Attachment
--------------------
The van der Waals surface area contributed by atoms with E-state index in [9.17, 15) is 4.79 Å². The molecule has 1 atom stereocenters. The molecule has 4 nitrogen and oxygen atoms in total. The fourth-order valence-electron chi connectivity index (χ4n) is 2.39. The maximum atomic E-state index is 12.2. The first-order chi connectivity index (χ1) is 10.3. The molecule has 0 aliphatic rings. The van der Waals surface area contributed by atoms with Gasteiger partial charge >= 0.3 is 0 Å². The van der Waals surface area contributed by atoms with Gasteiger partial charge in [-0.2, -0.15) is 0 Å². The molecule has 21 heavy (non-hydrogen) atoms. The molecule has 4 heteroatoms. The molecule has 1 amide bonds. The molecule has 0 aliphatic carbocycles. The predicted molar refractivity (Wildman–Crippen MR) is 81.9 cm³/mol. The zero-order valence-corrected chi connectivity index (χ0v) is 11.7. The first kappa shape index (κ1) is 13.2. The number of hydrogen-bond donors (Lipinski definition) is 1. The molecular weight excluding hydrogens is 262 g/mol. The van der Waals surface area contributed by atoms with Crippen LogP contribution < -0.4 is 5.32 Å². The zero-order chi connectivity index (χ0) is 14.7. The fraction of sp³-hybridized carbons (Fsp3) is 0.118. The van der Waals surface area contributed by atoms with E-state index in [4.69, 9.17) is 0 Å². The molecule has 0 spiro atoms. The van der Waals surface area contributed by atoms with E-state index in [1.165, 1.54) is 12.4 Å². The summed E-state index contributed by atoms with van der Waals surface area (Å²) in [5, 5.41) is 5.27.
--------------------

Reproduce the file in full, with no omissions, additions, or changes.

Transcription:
The van der Waals surface area contributed by atoms with E-state index in [9.17, 15) is 4.79 Å². The molecule has 1 atom stereocenters. The molecule has 4 nitrogen and oxygen atoms in total. The fourth-order valence-electron chi connectivity index (χ4n) is 2.39. The maximum atomic E-state index is 12.2. The first-order chi connectivity index (χ1) is 10.3. The molecule has 0 aliphatic rings. The van der Waals surface area contributed by atoms with Gasteiger partial charge >= 0.3 is 0 Å². The van der Waals surface area contributed by atoms with Gasteiger partial charge in [-0.2, -0.15) is 0 Å². The molecule has 21 heavy (non-hydrogen) atoms. The molecule has 4 heteroatoms. The molecule has 1 amide bonds. The molecule has 0 aliphatic carbocycles. The predicted molar refractivity (Wildman–Crippen MR) is 81.9 cm³/mol. The zero-order valence-corrected chi connectivity index (χ0v) is 11.7. The first kappa shape index (κ1) is 13.2. The number of hydrogen-bond donors (Lipinski definition) is 1. The molecular weight excluding hydrogens is 262 g/mol. The van der Waals surface area contributed by atoms with Crippen LogP contribution < -0.4 is 5.32 Å². The zero-order chi connectivity index (χ0) is 14.7. The fraction of sp³-hybridized carbons (Fsp3) is 0.118. The van der Waals surface area contributed by atoms with E-state index in [4.69, 9.17) is 0 Å². The molecule has 0 spiro atoms. The van der Waals surface area contributed by atoms with E-state index in [1.165, 1.54) is 12.4 Å². The summed E-state index contributed by atoms with van der Waals surface area (Å²) in [5, 5.41) is 5.27.